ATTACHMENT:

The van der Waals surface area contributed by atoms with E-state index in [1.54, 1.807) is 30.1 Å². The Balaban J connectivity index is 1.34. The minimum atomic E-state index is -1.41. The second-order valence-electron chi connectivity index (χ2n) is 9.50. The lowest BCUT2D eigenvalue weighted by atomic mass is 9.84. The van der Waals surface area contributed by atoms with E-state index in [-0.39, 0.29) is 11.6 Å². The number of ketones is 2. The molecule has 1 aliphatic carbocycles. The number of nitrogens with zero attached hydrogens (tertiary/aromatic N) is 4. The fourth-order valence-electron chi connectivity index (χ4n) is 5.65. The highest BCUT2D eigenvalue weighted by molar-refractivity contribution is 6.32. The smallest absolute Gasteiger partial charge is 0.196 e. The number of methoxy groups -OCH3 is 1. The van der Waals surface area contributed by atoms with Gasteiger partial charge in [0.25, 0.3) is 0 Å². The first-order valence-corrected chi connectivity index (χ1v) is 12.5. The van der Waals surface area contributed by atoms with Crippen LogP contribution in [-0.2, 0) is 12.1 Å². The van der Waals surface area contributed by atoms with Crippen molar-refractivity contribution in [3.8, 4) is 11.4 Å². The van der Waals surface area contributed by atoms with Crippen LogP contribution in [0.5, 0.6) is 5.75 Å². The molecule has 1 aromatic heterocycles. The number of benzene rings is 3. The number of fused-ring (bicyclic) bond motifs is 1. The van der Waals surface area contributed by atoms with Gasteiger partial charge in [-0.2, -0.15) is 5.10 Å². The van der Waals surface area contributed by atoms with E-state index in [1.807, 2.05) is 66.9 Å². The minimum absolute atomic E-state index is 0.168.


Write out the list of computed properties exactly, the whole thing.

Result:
The van der Waals surface area contributed by atoms with E-state index in [1.54, 1.807) is 30.1 Å². The Balaban J connectivity index is 1.34. The minimum atomic E-state index is -1.41. The second-order valence-electron chi connectivity index (χ2n) is 9.50. The lowest BCUT2D eigenvalue weighted by atomic mass is 9.84. The van der Waals surface area contributed by atoms with E-state index in [-0.39, 0.29) is 11.6 Å². The number of ketones is 2. The molecule has 1 aliphatic carbocycles. The number of nitrogens with zero attached hydrogens (tertiary/aromatic N) is 4. The fourth-order valence-electron chi connectivity index (χ4n) is 5.65. The highest BCUT2D eigenvalue weighted by molar-refractivity contribution is 6.32. The smallest absolute Gasteiger partial charge is 0.196 e. The number of methoxy groups -OCH3 is 1. The van der Waals surface area contributed by atoms with Gasteiger partial charge in [0.25, 0.3) is 0 Å². The first-order valence-corrected chi connectivity index (χ1v) is 12.5. The van der Waals surface area contributed by atoms with Crippen LogP contribution in [-0.2, 0) is 12.1 Å². The van der Waals surface area contributed by atoms with Crippen molar-refractivity contribution in [3.8, 4) is 11.4 Å². The van der Waals surface area contributed by atoms with Crippen LogP contribution in [0.5, 0.6) is 5.75 Å². The molecule has 1 aromatic heterocycles. The number of benzene rings is 3. The number of fused-ring (bicyclic) bond motifs is 1. The van der Waals surface area contributed by atoms with Gasteiger partial charge in [-0.2, -0.15) is 5.10 Å². The van der Waals surface area contributed by atoms with E-state index in [1.807, 2.05) is 66.9 Å². The minimum absolute atomic E-state index is 0.168.